"Rebranding is not always about creating anew but sometimes about defining and sharpening the old."
Tata Consultancy Services (TCS), a division of Tata Sons, is a great example of the same. TCS was facing the challenge of taking the company public and giving it a sharp position in the minds of its employees and customers. The naysayers prophesied that a Tata company will not be able survive the competition posed by the ‘new boys’: Infosys, Accenture, and the behemoth IBM. Some experts suggested that the name of the company was all wrong, touting Accenture as an example. It had to change. Amidst all the criticism, the then CEO of TCS stood firm. He listened to all the divergent opinions but stood steadfast with the belief that TCS will be a name that the world can respect and invest in.
In 2004, TCS successfully launched its IPO.  What followed was a rebranding exercise of a different kind. The company hired a consultant who analysed what customers and prospects thought of TCS (remember what we did at Thermax?) and conducted internal workshops to evolve a positioning for the company. This hard work boiled down the clear positioning that ‘with TCS you can be sure of getting your projects executed on time, on budget, and on quality.’ This translated into the tagline “Experience Certainty.” The company created a mass media campaign that ran in leading business publications including Wall Street Journal and Financial Times. The company philosophy was disseminated to the 100,000+ employees of the company and a cascade kit was created that was widely shared with all team leaders. Every employee was trained to make an elevator pitch to a potential customer. TCS, which was at one time labelled a ‘body shop’ whose success formula was built on labour cost arbitrage, rebranded itself into a global IT services company with numerous first in class features. And as they say, the rest is history.
While these three cases demonstrate successful rebranding efforts undertaken by Indian companies, rebranding can often also be the product of a new CEO’s ego, eager to leave their mark on the company. When motivated by ego the rebranding exercise is bound to have no impact on the company.
Rebranding processes are expensive and time consuming. We need to have more pressing reasons such as change in ownership of name, a business crisis that needs a recast of the business, change in the nature of business, or change in business processes to initiate this change.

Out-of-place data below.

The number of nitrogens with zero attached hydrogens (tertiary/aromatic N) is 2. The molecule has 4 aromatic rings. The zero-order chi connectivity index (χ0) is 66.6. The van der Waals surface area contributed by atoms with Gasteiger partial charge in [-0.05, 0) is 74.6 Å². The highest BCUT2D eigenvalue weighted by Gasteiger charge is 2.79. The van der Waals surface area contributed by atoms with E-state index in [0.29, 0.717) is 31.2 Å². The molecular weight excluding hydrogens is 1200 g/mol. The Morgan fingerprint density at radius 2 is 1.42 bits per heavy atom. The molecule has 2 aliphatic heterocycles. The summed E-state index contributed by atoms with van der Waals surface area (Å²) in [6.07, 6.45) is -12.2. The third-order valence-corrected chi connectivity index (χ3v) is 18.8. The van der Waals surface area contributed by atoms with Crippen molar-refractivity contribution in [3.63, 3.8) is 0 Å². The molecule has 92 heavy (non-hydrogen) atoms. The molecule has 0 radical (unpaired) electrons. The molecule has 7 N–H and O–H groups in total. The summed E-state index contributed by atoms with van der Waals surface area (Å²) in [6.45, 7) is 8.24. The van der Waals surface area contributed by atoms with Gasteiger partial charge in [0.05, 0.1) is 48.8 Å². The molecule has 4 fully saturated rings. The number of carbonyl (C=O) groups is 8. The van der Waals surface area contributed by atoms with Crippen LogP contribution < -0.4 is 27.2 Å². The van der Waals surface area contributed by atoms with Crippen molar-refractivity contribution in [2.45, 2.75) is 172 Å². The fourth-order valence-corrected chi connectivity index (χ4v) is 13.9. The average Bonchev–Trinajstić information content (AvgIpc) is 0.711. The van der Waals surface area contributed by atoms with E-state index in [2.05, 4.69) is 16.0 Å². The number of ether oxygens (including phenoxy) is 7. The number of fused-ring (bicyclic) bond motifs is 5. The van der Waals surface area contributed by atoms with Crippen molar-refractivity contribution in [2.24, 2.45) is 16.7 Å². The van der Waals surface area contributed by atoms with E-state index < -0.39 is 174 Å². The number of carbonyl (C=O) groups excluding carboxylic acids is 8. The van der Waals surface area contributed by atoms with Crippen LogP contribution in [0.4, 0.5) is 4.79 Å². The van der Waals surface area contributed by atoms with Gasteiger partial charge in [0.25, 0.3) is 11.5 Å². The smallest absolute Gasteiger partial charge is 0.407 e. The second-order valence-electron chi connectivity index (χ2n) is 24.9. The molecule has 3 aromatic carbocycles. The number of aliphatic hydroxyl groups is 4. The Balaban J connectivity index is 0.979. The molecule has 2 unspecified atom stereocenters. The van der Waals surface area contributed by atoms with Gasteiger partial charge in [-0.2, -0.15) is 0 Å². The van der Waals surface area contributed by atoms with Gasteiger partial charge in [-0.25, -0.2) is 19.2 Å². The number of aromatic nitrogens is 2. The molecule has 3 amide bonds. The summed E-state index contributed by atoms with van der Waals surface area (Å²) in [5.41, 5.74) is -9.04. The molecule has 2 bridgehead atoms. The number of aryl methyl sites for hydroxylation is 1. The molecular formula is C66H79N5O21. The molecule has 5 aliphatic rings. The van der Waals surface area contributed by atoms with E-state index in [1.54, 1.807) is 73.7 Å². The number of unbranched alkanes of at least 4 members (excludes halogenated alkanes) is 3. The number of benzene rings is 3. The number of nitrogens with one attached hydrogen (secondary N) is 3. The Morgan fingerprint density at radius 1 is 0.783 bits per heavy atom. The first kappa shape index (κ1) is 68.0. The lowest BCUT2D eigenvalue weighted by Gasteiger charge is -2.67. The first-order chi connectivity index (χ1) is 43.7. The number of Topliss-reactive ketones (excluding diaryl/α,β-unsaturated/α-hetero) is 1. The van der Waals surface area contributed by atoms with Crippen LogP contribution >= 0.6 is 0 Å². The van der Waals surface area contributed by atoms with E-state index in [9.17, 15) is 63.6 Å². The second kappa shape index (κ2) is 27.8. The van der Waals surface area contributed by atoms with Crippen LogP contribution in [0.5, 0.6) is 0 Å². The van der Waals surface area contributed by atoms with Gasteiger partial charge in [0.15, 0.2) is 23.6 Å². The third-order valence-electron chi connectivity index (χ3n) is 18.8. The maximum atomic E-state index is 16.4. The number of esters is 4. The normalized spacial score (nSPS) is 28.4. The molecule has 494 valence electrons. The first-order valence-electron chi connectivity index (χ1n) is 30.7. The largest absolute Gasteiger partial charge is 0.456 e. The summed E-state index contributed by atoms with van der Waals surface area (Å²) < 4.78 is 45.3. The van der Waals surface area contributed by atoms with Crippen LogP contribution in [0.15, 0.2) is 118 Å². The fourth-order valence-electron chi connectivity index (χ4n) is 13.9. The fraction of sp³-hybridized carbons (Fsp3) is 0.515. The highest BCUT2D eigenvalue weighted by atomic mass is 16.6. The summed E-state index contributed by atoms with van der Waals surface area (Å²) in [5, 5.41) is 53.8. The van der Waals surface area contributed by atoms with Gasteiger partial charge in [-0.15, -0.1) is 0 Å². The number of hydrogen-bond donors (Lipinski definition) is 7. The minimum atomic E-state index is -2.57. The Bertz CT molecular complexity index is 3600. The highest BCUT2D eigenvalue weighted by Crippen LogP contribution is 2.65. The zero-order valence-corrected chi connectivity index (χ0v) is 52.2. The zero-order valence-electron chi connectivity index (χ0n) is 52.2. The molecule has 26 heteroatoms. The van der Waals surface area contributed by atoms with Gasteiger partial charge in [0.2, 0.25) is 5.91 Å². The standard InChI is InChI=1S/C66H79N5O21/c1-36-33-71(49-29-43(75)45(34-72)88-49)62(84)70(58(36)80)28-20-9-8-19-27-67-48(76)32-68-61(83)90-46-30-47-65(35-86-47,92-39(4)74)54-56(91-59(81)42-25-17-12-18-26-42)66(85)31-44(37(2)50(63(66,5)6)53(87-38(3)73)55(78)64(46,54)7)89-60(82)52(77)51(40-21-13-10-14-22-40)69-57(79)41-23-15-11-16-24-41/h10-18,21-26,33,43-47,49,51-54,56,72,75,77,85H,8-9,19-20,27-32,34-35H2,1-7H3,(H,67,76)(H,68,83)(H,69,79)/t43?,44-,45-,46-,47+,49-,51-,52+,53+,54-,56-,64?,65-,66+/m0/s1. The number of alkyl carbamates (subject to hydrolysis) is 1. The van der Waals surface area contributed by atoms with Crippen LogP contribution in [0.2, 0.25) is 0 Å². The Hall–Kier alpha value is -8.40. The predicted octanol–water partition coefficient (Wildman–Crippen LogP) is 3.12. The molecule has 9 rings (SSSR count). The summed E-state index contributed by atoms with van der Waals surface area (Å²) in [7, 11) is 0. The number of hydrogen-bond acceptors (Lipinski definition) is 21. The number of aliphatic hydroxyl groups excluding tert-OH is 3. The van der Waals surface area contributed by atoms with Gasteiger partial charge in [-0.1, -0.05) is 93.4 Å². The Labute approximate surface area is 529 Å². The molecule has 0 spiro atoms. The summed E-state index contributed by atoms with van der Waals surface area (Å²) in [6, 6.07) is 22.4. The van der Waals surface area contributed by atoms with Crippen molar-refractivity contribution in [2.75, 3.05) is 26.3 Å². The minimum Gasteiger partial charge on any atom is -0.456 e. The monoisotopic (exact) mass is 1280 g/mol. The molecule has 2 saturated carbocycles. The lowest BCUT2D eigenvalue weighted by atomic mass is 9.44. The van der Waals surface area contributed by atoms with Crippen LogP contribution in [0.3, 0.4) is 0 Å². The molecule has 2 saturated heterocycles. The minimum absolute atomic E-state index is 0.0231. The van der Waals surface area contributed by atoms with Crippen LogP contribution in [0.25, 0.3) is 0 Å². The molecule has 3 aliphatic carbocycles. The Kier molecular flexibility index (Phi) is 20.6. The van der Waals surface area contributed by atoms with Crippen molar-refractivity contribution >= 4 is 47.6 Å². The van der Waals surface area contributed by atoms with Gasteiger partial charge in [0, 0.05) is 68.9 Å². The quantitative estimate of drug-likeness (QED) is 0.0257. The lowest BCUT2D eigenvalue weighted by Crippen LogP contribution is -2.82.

Rebranding is a complex process that affects beyond the outward identity/messaging of the company. Therefore, for successful implementation, it must always be preceded by a deep immersion into what the current situation is and the current customer’s image of the company. The next step should be an internal immersion to understand the employees’ own image of the company. From these will emerge a clearer direction for positioning the new entity. If the name stays the same, it may have to undergo some design change to send out a message that the company is changing. If the design cannot change, as we saw in the case of TCS, you may just unleash a strong internal and external communication initiative to get the new message across, as quickly as possible.
Mind you, a rebranding exercise does not mean that all is done and dusted in a few weeks. Leaders must monitor the impact of the rebranding exercise and adopt course correction when needed. With the availability of digital media and monitoring tools, you can, real time, monitor the impact that rebranding is creating.
Rebranding is a delicate process that can command significant impact on the public and private image, and success of the company. Thus, done well, rebranding can help a company overcome a crisis, drive growth momentum, conquer new mountains. But done as an ego gratification exercise, it will only end up causing greater grief by drawing attention to the lack of initiatives and ideas in a company. In other words, it will be as the old saying goes, ‘Lipstick on a pig.’
Ambi Parameswaran is an independent brand coach and Founder of brand-building.com, a brand advisory. Much of Ambi’s illustrious forty-year career was spent in advertising, first at Rediffusion and then a 25-year stint at FCB Ulka. He has worked on iconic brands and companies such as Tata, Wipro, Zee, TCS, ICICI Bank, UTI, Thermax, GSK, Tropicana, Abbott, ITC, etc. He is also an award-winning, best-selling author of eleven books on branding, advertising, consumer behaviour, leadership, and resilience.